A pilot study of Enhance Recovery after Surgery (ERAS) for liver resection

Razman Jarmin, Ikhwan Sani Mohamad, A. W. Ahmad, Hairol Azrin Othman, Zamri Zuhdi, A. C. Ariffin

Research output: Contribution to journalArticle

Abstract

Background: Morbidity post hepatectomy still remain persistent throughout decades compared to other surgery. Modern approach have been introduced to improve safety and reduce morbidity whilst at the same time enhance patient recovery. Thus, enhanced recovery after surgery or fast track recovery program for liver resection was initiated. Objective: The aim of this study was to achieve discharge by postoperative day 3 for minor resection and day 5 for major resection. Design and Setting: This is a prospective study conducted in Hospital Universiti Kebangsaan Malaysia (HUKM) from September 2014 till April 2015. Material and Methods: All patients undergoing open liver resection were included in the study. They were then managed post operatively according to ERAS protocol that was drawn up based on previous studies. Patient's demographics data, intra operative parameters, postoperative complications and adherence to postoperative recovery protocol were recorded. Results: Seventeen patients (7 major and 10 minor resection) were recruited. The mean length of hospital stay for minor resection was 5.9 and major resection was 9.6 .With regards to the targets, 4 out of 10 (40%)patients in minor resection group and 4 out 7 (57.1%) in the major group were discharged on time. 9 patients had postoperative complications with no mortality recorded. In terms of the ERAS protocol targets, the PCA morphine discontinuation target was achieved in 15 patients (88.3%), nasogastric tube removal (13 patients -76.5%), urinary cathether removal (6 patients - 35.3%), abdominal drains removal (9 patients-52.9%) and resumption of full diet was achieved by 82.4% (14 patients). Conclusion: From these overall achievement, most of our targets have been met and this shows that our ERAS protocol is safe to be applied to patient undergoing hepatectomy. Limitations: Some patients had achieved their target but not discharged for unknown reason.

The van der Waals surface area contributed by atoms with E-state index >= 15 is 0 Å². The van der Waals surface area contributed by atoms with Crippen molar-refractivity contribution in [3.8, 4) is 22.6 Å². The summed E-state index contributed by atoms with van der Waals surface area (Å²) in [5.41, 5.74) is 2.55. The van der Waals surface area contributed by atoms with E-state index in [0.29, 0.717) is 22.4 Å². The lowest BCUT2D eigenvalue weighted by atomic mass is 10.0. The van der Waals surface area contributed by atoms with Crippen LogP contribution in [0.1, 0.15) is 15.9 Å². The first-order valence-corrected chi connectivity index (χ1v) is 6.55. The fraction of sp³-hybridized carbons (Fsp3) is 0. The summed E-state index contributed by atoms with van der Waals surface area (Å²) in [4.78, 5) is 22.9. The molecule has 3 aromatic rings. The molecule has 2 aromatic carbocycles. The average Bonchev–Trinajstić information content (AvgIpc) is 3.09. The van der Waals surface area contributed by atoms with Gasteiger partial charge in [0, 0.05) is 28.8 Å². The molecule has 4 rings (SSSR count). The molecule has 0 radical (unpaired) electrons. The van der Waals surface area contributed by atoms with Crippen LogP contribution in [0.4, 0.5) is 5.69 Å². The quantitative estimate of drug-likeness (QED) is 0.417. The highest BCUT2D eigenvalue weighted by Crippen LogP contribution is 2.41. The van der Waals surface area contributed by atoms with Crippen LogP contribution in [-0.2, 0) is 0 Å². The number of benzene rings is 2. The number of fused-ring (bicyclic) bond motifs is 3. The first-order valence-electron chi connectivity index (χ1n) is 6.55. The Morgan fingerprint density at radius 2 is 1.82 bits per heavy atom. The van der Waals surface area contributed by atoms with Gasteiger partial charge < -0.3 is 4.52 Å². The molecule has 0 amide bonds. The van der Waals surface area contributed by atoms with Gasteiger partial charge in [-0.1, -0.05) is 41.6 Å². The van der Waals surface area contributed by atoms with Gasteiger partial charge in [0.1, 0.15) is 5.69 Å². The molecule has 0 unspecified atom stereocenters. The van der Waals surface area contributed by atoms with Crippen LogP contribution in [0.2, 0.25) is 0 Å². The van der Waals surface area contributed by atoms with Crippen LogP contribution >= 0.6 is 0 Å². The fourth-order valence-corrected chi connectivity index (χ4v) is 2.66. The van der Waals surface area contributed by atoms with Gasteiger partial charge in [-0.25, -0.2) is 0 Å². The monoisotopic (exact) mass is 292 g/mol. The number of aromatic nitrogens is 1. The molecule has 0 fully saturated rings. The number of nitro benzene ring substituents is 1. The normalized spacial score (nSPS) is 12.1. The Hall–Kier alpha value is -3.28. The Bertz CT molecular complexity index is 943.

Original languageEnglish
Pages (from-to)41-45
Number of pages5
JournalInternational Medical Journal Malaysia
Volume16
Issue number2
Publication statusPublished - 1 Dec 2017

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Liver
Hepatectomy
Length of Stay
Morbidity
Passive Cutaneous Anaphylaxis
Malaysia
Morphine
Demography
Prospective Studies
Diet
Safety
Mortality

Keywords

  • Enhanced recovery after surgery
  • Fast track recovery
  • Hepatectomy
  • Liver resection

ASJC Scopus subject areas

  • Medicine(all)

Cite this

A pilot study of Enhance Recovery after Surgery (ERAS) for liver resection. / Jarmin, Razman; Mohamad, Ikhwan Sani; Ahmad, A. W.; Othman, Hairol Azrin; Zuhdi, Zamri; Ariffin, A. C.

In: International Medical Journal Malaysia, Vol. 16, No. 2, 01.12.2017, p. 41-45.

Research output: Contribution to journalArticle